The first vaccine to be rolled out in New Zealand appears to work just as well against the more infectious UK strain of the virus, based on real-world data coming out of Israel.
The Middle Eastern nation leads the world in terms of vaccinating its population, with three-quarters already having received at least one dose of the vaccine made by Pfizer and BioNTech. The aim is to have everyone (excluding those living in areas governed by the Palestinian Authority and Hamas) vaccinated by the end of March.
Israel struck a deal with the vaccine's manufacturer to supply real-time data on the rollout, and the initial findings are promising. Researchers tested 600,000 people who've received the vaccine 600,000 who hadn't yet out of the country of 9 million.
"There was a 94 percent reduction in the rate of symptomatic infection and a 92 percent decrease in the rate of serious illness compared to 600,000 similar [subjects] who were not vaccinated," Clalit Health Services said in a statement.
"Vaccine efficacy is maintained in all age groups, including those aged 70."
These figures are close to what Pfizer and BioNTech reported in their phase three trial involving about 40,000 people. The testing was also done only seven days after the second dose - protection is stronger from about 14 days.
The number of cases being reported each day in Israel has halved in the past month, as has the daily death toll - despite the more infectious (and perhaps more deadly) UK variant of the virus fast becoming the predominant local strain. In January it accounted for nearly half of all cases.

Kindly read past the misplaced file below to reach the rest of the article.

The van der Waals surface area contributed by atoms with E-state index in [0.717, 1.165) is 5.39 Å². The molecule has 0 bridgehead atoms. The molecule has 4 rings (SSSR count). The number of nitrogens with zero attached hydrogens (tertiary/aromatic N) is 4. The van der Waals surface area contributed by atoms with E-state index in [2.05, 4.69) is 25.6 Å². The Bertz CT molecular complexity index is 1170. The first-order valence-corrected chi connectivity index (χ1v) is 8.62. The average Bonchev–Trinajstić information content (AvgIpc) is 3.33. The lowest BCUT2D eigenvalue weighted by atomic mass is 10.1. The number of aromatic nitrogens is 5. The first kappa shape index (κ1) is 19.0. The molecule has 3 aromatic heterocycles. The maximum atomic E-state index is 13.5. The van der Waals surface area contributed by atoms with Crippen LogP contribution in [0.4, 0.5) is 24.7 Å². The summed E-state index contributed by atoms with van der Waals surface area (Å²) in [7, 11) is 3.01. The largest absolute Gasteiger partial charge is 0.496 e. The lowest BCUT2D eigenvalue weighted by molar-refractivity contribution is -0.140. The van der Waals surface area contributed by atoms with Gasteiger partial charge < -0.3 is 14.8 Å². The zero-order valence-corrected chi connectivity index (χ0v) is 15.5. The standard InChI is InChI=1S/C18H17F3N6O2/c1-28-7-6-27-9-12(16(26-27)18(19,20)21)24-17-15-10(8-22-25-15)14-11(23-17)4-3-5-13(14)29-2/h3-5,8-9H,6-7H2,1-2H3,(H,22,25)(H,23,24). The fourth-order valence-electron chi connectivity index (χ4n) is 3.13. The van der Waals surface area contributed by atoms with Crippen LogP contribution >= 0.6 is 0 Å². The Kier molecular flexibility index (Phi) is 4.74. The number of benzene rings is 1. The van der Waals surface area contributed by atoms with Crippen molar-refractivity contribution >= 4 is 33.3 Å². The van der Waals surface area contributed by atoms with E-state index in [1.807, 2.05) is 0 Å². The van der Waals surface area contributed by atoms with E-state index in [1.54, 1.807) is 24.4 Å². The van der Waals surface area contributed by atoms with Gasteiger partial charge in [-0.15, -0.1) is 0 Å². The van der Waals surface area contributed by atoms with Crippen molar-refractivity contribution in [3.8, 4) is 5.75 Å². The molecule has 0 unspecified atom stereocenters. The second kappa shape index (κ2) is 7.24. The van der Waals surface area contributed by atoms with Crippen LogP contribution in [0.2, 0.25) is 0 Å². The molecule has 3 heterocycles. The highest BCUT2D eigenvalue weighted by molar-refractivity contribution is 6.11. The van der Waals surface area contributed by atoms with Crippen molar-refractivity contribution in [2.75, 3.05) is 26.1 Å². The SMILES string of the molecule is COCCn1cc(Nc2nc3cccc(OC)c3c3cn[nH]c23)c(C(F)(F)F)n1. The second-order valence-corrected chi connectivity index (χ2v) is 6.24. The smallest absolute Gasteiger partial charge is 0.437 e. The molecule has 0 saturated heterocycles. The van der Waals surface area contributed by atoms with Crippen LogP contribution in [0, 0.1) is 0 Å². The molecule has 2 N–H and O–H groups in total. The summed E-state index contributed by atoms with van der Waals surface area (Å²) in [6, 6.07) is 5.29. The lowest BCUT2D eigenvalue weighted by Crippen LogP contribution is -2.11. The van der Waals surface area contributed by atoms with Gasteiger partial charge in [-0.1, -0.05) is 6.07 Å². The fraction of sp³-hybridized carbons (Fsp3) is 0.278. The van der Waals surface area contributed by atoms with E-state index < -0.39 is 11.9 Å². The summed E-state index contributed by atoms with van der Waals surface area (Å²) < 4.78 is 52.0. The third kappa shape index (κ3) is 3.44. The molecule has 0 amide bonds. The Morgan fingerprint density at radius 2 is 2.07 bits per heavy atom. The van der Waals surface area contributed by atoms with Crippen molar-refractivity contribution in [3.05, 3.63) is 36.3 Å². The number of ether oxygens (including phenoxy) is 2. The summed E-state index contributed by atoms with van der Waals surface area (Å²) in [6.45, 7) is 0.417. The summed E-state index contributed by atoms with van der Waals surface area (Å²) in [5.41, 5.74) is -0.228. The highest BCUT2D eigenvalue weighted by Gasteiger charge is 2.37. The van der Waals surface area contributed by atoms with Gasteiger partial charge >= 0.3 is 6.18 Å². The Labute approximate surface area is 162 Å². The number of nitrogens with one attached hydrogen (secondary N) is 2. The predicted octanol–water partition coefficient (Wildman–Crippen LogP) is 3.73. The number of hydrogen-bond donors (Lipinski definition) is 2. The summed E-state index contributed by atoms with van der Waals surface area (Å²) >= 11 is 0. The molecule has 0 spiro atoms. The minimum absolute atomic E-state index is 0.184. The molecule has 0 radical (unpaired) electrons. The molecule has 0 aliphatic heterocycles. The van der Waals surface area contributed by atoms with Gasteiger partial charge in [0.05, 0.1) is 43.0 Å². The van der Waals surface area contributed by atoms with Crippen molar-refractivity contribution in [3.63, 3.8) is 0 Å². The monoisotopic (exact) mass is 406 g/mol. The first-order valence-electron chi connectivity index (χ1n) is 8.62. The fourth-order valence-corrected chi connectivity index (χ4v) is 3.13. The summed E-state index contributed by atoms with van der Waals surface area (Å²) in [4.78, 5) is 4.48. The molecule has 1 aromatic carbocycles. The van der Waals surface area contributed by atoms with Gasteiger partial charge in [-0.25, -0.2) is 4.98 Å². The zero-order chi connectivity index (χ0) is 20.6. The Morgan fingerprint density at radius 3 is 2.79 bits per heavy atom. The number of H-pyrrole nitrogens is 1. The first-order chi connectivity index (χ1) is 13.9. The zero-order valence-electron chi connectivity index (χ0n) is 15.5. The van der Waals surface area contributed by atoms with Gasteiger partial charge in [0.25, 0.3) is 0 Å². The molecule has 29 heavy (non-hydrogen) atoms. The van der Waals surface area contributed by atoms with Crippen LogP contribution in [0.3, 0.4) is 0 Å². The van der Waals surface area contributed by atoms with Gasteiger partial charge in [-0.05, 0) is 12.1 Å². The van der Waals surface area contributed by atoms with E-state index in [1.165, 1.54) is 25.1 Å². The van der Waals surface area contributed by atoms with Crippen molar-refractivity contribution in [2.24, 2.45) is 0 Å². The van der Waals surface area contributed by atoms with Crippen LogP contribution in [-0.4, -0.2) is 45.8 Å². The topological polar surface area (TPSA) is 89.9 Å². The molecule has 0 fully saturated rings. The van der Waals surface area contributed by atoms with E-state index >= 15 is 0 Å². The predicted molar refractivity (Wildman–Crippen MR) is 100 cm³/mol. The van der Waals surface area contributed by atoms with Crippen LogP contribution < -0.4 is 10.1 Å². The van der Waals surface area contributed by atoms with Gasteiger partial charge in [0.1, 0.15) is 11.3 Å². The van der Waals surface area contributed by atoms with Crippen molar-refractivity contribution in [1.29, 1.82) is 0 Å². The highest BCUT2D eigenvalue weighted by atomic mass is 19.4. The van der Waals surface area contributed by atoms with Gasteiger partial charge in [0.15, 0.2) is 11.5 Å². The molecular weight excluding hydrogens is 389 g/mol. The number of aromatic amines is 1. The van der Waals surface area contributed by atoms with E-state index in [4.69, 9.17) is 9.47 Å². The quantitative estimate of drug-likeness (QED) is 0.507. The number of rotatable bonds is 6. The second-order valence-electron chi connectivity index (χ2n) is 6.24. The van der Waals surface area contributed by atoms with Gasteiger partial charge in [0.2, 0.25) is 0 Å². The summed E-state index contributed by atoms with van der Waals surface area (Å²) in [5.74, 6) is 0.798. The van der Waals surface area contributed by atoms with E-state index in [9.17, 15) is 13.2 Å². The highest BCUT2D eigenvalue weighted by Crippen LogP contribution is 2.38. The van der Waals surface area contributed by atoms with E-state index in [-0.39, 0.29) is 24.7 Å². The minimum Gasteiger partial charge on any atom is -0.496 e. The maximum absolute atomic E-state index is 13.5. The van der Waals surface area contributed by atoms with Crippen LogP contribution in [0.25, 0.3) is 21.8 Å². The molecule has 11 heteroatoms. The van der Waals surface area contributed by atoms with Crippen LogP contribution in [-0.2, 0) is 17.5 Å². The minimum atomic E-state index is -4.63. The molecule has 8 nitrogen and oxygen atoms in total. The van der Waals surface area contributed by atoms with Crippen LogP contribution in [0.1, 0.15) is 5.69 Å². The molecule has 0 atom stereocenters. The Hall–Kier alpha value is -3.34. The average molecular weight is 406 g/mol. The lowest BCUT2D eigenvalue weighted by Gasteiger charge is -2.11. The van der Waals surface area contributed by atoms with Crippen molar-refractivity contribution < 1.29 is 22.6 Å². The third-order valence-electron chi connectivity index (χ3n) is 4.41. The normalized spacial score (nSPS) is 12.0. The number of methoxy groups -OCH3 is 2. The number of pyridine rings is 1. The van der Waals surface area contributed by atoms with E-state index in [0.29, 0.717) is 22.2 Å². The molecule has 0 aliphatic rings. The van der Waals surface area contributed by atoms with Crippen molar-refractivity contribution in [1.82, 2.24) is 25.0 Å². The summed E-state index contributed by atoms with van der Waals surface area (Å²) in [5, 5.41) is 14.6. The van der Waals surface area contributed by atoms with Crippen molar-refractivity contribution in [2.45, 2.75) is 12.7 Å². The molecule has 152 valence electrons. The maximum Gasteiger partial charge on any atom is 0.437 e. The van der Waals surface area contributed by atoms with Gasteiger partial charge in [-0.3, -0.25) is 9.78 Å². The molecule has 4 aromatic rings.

"As I understand most of the strains that are found in Israel at this point are of the B.1.1.7 variant, George Washington University health professor Leana Wen told CNN.
"Seeing this level of effectiveness, even in a population that has such a high level of that B.1.1.7 variant, is very good news."
So far 5414 Israelis have lost their lives in the pandemic.
The Pfizer-BioNTech vaccine, known as tozinameran and sold under the brand name Cominarty, is so far only recommended for use in people 16 and over. Trials on children - who aren't as badly affected by COVID-19 as adults - are underway, with results expected mid-year. A spate of deaths in elderly patients who received the vaccine in Norway was later deemed to be unrelated.
Clalit's research is ongoing.
"The publication of preliminary results at this stage is intended to emphasise to the unvaccinated population that the vaccine is highly effective and prevents serious morbidity," Clalit said.
While Israel's vaccine rollout has been the fastest in the world, it hasn't included those living in the West Bank and Gaza, who've been left to source their own vaccines. In the latest spat between the Palestinian and Israeli governments, the former has accused the latter of blocking shipments of Russia's Sputnik V vaccine.
Israel says the Palestinian National Authority is responsible for its own vaccine rollout, while Palestine and human rights organisations have said Israel has a duty as the occupying power to ensure vaccines are made available to everyone.
Despite this, Palestine has so far reported a lower per capita rate of cases and deaths than Israel.